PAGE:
…The film ‘s release date is strategically emblazoned across her (Rooney Mara’s) chest but you can still make out her breasts. She is embraced from behind by actor Daniel Craig.

…(Ms Jinny Tan, lawyer): I think it’s a bit explicit for the general public because there’s a bit of nudity, although the important places are covered. I think it’s a bit too much flesh.

The Authority Who Kicked A Fuss

Obviously this Jinny Tan, mother of 2, hasn’t been out much. Too much flesh? Has she seen topless lingerie ads at bus stops? Or full bodied bloody nudity suggestive of menage a trios on magazine covers? Thanks to MDA bringing this controversy to light, the downloads of the unedited poster will hit all time data transfer highs from Singapore IP addresses.  This wouldn’t have been an issue if you weren’t able to tell if the actress had her nipple pierced, so it’s not so much the suggestion of a nipple behind the ‘strategically emblazoned’ date, since our ads play peek-a-boo all the time, but that it’s a mutilated one, a concept which still strikes a raw nerve in some Singaporeans.  Or perhaps the accessory does to horny adolescents what ‘X’ does for pirates hunting for buried treasure, saying ‘Nipple HERE!’. A little self-censoring innovation by cinema operators could have saved this from the sleaze can, like sticking a rating to be advised label over the offending region, or putting soon- to-be-obsolete liquid paper to good use, though that would be breaching artistic licence since the font design is supposed to be, you know, smudgy and gritty and stuff.

Daniel Craig isn’t even molesting the Girl with the Dragon Tattoo, unlike the very different scenario depicted in Janet Jackson’s banned album cover art below. What’s interesting to me is how topless women with a male hand draped around their chest ALWAYS never smile, I mean even for erotic wedding shots; The naked bride never ever looks like she enjoys the warm cradle of her groom’s arm (See Melody Chen and Randall Tan’s wedding shot below, in total bliss obviously). If the flesh police want to be consistent in their enforcement of decency why aren’t they storming wedding banquets to pull such copious filth off the pedestals? Children attend weddings too, you know.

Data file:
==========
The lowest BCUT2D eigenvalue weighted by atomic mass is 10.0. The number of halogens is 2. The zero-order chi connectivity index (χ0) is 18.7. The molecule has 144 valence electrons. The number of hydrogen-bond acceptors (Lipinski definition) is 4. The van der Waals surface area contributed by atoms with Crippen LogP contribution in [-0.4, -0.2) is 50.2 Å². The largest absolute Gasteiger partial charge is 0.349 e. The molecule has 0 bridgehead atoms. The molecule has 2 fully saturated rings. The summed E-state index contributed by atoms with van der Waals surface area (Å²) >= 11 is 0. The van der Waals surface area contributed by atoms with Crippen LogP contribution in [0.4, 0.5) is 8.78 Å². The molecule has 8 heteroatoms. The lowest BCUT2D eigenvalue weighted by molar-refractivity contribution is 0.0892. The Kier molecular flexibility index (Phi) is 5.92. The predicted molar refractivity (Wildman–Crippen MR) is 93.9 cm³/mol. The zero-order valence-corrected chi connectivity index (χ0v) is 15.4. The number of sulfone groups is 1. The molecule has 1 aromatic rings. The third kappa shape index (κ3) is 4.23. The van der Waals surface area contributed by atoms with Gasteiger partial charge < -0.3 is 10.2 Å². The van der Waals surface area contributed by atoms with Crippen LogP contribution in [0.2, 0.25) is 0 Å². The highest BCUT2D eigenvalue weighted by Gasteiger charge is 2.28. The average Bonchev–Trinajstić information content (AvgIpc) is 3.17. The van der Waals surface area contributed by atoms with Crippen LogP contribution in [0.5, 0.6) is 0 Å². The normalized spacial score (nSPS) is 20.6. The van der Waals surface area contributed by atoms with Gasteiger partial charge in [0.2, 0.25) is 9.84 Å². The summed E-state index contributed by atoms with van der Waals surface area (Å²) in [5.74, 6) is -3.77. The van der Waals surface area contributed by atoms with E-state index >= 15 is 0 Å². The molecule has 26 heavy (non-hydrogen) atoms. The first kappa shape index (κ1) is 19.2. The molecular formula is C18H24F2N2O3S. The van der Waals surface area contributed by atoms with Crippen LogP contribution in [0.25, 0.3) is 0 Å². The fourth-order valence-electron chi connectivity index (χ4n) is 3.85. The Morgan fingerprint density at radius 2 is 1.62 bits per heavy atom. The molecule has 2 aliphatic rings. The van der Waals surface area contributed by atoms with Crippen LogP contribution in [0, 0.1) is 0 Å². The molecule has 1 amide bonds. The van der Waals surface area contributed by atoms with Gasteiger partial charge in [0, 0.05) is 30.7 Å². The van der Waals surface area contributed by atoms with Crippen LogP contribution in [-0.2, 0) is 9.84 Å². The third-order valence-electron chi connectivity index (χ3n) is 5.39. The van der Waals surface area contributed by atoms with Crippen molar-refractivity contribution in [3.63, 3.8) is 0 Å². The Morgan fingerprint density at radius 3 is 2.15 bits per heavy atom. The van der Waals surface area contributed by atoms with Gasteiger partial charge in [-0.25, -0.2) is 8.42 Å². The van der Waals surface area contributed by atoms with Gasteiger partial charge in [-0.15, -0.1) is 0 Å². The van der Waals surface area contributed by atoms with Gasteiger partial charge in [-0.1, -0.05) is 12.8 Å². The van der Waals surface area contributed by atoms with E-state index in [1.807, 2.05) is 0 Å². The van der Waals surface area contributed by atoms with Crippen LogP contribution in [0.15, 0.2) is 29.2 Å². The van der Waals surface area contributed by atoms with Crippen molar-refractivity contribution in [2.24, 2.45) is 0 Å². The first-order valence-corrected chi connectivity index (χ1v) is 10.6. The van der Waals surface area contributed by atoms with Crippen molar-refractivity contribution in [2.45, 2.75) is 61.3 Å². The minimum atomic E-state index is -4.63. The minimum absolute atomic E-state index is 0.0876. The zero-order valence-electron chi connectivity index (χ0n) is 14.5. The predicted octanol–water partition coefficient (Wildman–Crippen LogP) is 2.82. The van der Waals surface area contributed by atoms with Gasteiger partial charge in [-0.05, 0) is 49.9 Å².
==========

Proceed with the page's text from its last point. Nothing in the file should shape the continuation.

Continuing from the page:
The Girl with the Finger Bikini

Say Squeeze..I mean Cheese

Brutal music videos

From Music video clips showed brutality and cruelty 29 march 1986 ST Forum

Perhaps the most revolting of all the video clips was the one by Greg Kiln, Jeopardy. ..It showed couples handcuffed to each other …the bride’s face turning into a skull, lightning striking the church, and a strange tentacle reaching out to grab the groom by theneck.

Such interpretations of the concept of marriage should not be promoted in Singapore. It is shocking that SBC broadcast such a sordid and hideous video clip.

People will be prompted to behave violently and horrendous crimes, brutality and cruelty…will increase.

Here’s the nasty clip in full uncensored glory, thanks again to Youtube. Cute tentacle.

Void deck funerals too eerie

From ‘Don’t use void decks for funerals’ 12 Oct 1983 Letters to ST

The wailing, chanting, funeral music, coffin, canopy, lights and banners have been most disturbing and depressing.

It is very upsetting to have to live with a corpse under the floor for days, not to speak of the aura of eerieness that surrounds the place during and for some days after the funeral.

The sight of a coffin must be psychologically disturbing to them (children)

From ‘Hold funerals and weddings in the proper places’ 17 Oct 1983 ST Forum

A lot of dust and smoke gets into the rooms because of the long hours of cooking on primitive stoves the night before and the day itself for a wedding and the endless burning of incense paper during a funeral service

It is also not right for people to set up make-shift toilets just below our bedrooms during the funeral service.